New Developments Abroad: Global Equity and Dollar Sell-off

July 15, 2008

Equities are down sharply by 2.0% in Japan, Germany, Indonesia and France .  Fresh losses amount to 3.8% in Hong Kong, 4.1% in China, 4.5% in Taiwan, 3.3% in Thailand, 2.1% in Australia, and  1.7% in Britain.

The dollar hit 2008 lows of $1.6038 per euro, Sing$ 1.3465,  and 0.9832 per Australian dollar.  The dollar is down by 1.4% against the yen, 1.3% against the Swiss franc, 1.1% against the Aussie dollar, 1.0% versus the kiwi, 0.9% against sterling, and 0.6% against the Canadian dollar and euro.  There’s been a comparatively large daily drop against the Chinese yuan as well.

The yield on 10-year JGB’s touched 1.53%, a 3-month low, and is 3.5 basis points lower on balance.

Gold and oil climbed 1.0% and 0.9%, respectively, to $983.20/ounce and $146.44 per barrel.

The Bank of Japan Policy Board voted 7-0 to retain a 0.5% target on overnight uncollateralized call money.  Two vacancies remain on the Board.  New forecasts were unveiled by the central bank of 1.2% for FY08 growth, revised from 1.5%, and 1.5% for FY09 growth, revised from 1.7%.  At the same time, forecasts of core CPI inflation were bumped upward to 1.8% for FY08 from 1.1% and to 1.1% for FY09 from 1.0%.  The central bank also unveiled several changes to make the communication of its thinking process more transparent.

Minutes from the Reserve Bank of Australia meeting on July 1st showed concern that inflation will be too high in the short run but confidence that demand is slowing to a sufficient degree.  The 7.25% cash rate is considered appropriate; however, considerable uncertainty continues to be associated with the outlook.  Gist of the minutes points to no policy change for quite a while.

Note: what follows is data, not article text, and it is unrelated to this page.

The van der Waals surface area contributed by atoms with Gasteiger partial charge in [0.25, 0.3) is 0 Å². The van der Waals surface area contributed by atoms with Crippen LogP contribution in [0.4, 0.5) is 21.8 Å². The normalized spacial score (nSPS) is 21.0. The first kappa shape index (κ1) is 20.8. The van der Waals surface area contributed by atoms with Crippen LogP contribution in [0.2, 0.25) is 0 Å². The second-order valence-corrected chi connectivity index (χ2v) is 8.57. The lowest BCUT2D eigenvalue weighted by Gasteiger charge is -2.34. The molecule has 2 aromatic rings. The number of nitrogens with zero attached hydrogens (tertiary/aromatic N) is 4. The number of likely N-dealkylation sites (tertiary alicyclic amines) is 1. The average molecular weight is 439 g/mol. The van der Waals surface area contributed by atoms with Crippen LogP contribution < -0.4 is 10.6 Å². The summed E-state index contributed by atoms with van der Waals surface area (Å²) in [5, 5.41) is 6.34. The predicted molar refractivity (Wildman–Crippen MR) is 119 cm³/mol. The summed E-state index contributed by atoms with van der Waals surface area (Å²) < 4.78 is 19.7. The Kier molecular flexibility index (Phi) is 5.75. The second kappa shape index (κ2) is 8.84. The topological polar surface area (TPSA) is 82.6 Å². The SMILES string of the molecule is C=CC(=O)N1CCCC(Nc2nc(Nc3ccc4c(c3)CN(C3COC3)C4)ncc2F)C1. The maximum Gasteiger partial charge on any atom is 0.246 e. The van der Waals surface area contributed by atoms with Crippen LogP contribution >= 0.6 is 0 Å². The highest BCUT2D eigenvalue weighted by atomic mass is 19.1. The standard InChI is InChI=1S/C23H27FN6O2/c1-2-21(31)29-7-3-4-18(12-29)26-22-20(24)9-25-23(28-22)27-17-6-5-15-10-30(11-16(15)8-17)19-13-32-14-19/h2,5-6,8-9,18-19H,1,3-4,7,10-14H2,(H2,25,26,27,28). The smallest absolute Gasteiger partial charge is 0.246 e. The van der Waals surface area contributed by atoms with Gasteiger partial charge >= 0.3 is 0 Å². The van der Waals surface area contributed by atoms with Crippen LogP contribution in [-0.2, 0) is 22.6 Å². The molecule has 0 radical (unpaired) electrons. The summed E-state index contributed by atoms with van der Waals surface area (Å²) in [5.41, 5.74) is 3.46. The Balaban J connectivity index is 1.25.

Consumer prices in New Zealand rose 1.6% in 2Q08 and by 4.0% from 2Q07, double its on-year pace of 2.0% in mid-2007.  Although the gain was more than anticipated, analysts still look for the Reserve Bank of New Zealand to begin cutting rates as soon as September.

The German ZEW expectations index fell to -63.9 in July, lowest since at least 1991, from -52.4 in June.  Current conditions fell to +17.0 from +37.6.  This deterioration surpassed downbeat forecasts.  The ZEW expectations index for Euroland fell to -63.7 from -52.7.  As Germany goes, so goes Euroland.

British consumer prices climbed 0.7% in June and accelerated to a 3.8% on-year pace from 3.3% in May and 2.5% in March.  Core firmed to 1.6% y/y from 1.5%.

The RICs British house price diffusion index had a balance of -88 in June, only slightly better than May’s balance of -92.2. It remains near a 30-year low.

Like-for-like retail sales reported by the British Retail Consortium slid 0.4% in June versus a 1.9% advance in May.

South Korean import price inflation of 49% in June, a 10-year high, elicited remarks from the Finance Ministry signaling greater resignation to the need for higher interest rates.  Rates have been steady for the past 11 months.

Italian harmonized consumer prices rose 0.5% in June, lifting their 12-month rate of climb to 4.0% from 3.7% in May.

The Bank of France index of business sentiment sagged further to 95 in June from 96 in May, but monetary officials did not change their economic growth forecast as a result.  They look for 2Q08 growth of 0.2%, which seems too high.

Chinese GDP growth in 1H08 was reportedly 10.4%, down from 11.9% in full-2007.  Officials wanted a slowdown but not by too much, especially since CPI inflation has tapered off to 7.1% from 8.7% y/y in February.

The Bank of Canada unveils its latest rate decision at 13:00 GMT.  No change is expected.  Fed Chairman Bernanke testifies before the Senate at 14:00 GMT.


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